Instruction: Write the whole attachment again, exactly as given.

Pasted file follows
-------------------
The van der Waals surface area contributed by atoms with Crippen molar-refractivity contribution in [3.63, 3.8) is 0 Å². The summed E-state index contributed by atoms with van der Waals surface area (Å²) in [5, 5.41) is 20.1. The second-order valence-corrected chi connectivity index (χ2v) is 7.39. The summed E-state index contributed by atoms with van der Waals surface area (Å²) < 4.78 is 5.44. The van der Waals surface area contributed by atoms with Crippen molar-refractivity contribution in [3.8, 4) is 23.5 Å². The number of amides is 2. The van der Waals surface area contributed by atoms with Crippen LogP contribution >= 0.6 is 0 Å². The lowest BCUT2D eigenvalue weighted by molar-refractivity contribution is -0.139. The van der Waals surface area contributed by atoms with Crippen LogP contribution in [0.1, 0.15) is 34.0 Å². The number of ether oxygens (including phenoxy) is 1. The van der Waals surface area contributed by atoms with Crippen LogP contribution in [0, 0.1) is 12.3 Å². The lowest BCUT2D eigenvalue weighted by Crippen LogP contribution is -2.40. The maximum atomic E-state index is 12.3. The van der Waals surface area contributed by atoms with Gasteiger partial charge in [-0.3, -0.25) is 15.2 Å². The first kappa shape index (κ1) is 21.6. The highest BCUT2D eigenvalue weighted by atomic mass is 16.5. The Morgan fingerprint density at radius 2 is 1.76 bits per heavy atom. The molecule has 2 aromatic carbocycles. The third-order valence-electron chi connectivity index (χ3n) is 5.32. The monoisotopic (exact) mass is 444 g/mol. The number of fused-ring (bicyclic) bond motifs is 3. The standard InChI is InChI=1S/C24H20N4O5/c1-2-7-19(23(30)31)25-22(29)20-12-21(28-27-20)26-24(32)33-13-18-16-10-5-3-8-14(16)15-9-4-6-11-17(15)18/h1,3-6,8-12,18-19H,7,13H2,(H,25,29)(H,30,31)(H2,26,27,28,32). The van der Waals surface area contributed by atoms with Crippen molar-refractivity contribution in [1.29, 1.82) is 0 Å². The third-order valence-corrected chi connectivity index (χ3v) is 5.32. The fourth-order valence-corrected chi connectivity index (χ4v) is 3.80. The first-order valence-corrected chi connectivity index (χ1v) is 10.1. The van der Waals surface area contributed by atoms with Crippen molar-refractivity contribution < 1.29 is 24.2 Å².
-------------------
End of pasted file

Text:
The van der Waals surface area contributed by atoms with Crippen molar-refractivity contribution in [3.63, 3.8) is 0 Å². The summed E-state index contributed by atoms with van der Waals surface area (Å²) in [5, 5.41) is 20.1. The second-order valence-corrected chi connectivity index (χ2v) is 7.39. The summed E-state index contributed by atoms with van der Waals surface area (Å²) < 4.78 is 5.44. The van der Waals surface area contributed by atoms with Crippen molar-refractivity contribution in [3.8, 4) is 23.5 Å². The number of amides is 2. The van der Waals surface area contributed by atoms with Crippen LogP contribution >= 0.6 is 0 Å². The lowest BCUT2D eigenvalue weighted by molar-refractivity contribution is -0.139. The van der Waals surface area contributed by atoms with Crippen LogP contribution in [0.1, 0.15) is 34.0 Å². The number of ether oxygens (including phenoxy) is 1. The van der Waals surface area contributed by atoms with Crippen LogP contribution in [0, 0.1) is 12.3 Å². The lowest BCUT2D eigenvalue weighted by Crippen LogP contribution is -2.40. The maximum atomic E-state index is 12.3. The van der Waals surface area contributed by atoms with Gasteiger partial charge in [-0.3, -0.25) is 15.2 Å². The first kappa shape index (κ1) is 21.6. The highest BCUT2D eigenvalue weighted by atomic mass is 16.5. The Morgan fingerprint density at radius 2 is 1.76 bits per heavy atom. The molecule has 2 aromatic carbocycles. The third-order valence-electron chi connectivity index (χ3n) is 5.32. The monoisotopic (exact) mass is 444 g/mol. The number of fused-ring (bicyclic) bond motifs is 3. The standard InChI is InChI=1S/C24H20N4O5/c1-2-7-19(23(30)31)25-22(29)20-12-21(28-27-20)26-24(32)33-13-18-16-10-5-3-8-14(16)15-9-4-6-11-17(15)18/h1,3-6,8-12,18-19H,7,13H2,(H,25,29)(H,30,31)(H2,26,27,28,32). The van der Waals surface area contributed by atoms with Crippen molar-refractivity contribution in [1.29, 1.82) is 0 Å². The third-order valence-corrected chi connectivity index (χ3v) is 5.32. The fourth-order valence-corrected chi connectivity index (χ4v) is 3.80. The first-order valence-corrected chi connectivity index (χ1v) is 10.1. The van der Waals surface area contributed by atoms with Crippen molar-refractivity contribution < 1.29 is 24.2 Å².